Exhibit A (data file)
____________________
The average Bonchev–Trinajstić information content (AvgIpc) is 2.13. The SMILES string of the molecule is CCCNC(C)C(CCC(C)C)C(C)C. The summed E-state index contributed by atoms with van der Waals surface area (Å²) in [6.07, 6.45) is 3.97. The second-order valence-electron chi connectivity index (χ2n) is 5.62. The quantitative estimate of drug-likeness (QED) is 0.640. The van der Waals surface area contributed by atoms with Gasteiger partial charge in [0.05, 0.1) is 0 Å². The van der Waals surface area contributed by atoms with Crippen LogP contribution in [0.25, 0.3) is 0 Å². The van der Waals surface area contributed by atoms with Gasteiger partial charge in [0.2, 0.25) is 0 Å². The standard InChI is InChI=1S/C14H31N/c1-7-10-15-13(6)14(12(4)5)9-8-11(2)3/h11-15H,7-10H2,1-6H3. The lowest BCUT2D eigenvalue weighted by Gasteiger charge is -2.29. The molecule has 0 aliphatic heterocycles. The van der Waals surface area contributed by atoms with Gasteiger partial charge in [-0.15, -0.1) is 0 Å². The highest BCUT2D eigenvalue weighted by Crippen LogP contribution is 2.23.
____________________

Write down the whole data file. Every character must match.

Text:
The average Bonchev–Trinajstić information content (AvgIpc) is 2.13. The SMILES string of the molecule is CCCNC(C)C(CCC(C)C)C(C)C. The summed E-state index contributed by atoms with van der Waals surface area (Å²) in [6.07, 6.45) is 3.97. The second-order valence-electron chi connectivity index (χ2n) is 5.62. The quantitative estimate of drug-likeness (QED) is 0.640. The van der Waals surface area contributed by atoms with Gasteiger partial charge in [0.05, 0.1) is 0 Å². The van der Waals surface area contributed by atoms with Crippen LogP contribution in [0.25, 0.3) is 0 Å². The van der Waals surface area contributed by atoms with Gasteiger partial charge in [0.2, 0.25) is 0 Å². The standard InChI is InChI=1S/C14H31N/c1-7-10-15-13(6)14(12(4)5)9-8-11(2)3/h11-15H,7-10H2,1-6H3. The lowest BCUT2D eigenvalue weighted by Gasteiger charge is -2.29. The molecule has 0 aliphatic heterocycles. The van der Waals surface area contributed by atoms with Gasteiger partial charge in [-0.15, -0.1) is 0 Å². The highest BCUT2D eigenvalue weighted by Crippen LogP contribution is 2.23.